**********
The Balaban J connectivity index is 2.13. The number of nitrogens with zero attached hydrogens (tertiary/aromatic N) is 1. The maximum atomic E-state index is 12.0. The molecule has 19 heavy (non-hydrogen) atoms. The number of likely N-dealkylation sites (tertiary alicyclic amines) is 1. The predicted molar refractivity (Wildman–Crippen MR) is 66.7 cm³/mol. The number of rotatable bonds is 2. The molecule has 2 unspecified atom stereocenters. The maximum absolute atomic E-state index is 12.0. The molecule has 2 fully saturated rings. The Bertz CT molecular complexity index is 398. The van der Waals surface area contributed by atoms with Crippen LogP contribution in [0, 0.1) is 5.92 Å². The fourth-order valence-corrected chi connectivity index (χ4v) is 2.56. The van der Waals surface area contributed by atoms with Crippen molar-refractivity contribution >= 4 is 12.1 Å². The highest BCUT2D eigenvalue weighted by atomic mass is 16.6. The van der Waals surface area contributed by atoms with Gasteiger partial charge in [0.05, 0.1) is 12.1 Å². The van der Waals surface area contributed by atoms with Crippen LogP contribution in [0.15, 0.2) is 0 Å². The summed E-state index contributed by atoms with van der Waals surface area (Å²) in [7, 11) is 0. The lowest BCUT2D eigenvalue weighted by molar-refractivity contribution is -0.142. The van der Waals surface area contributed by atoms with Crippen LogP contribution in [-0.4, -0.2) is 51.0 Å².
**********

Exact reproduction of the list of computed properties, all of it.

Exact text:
The Balaban J connectivity index is 2.13. The number of nitrogens with zero attached hydrogens (tertiary/aromatic N) is 1. The maximum atomic E-state index is 12.0. The molecule has 19 heavy (non-hydrogen) atoms. The number of likely N-dealkylation sites (tertiary alicyclic amines) is 1. The predicted molar refractivity (Wildman–Crippen MR) is 66.7 cm³/mol. The number of rotatable bonds is 2. The molecule has 2 unspecified atom stereocenters. The maximum absolute atomic E-state index is 12.0. The molecule has 2 fully saturated rings. The Bertz CT molecular complexity index is 398. The van der Waals surface area contributed by atoms with Crippen LogP contribution in [0, 0.1) is 5.92 Å². The fourth-order valence-corrected chi connectivity index (χ4v) is 2.56. The van der Waals surface area contributed by atoms with Crippen molar-refractivity contribution >= 4 is 12.1 Å². The highest BCUT2D eigenvalue weighted by atomic mass is 16.6. The van der Waals surface area contributed by atoms with Gasteiger partial charge in [0.05, 0.1) is 12.1 Å². The van der Waals surface area contributed by atoms with Crippen LogP contribution in [0.15, 0.2) is 0 Å². The summed E-state index contributed by atoms with van der Waals surface area (Å²) in [7, 11) is 0. The lowest BCUT2D eigenvalue weighted by molar-refractivity contribution is -0.142. The van der Waals surface area contributed by atoms with Crippen LogP contribution in [-0.4, -0.2) is 51.0 Å².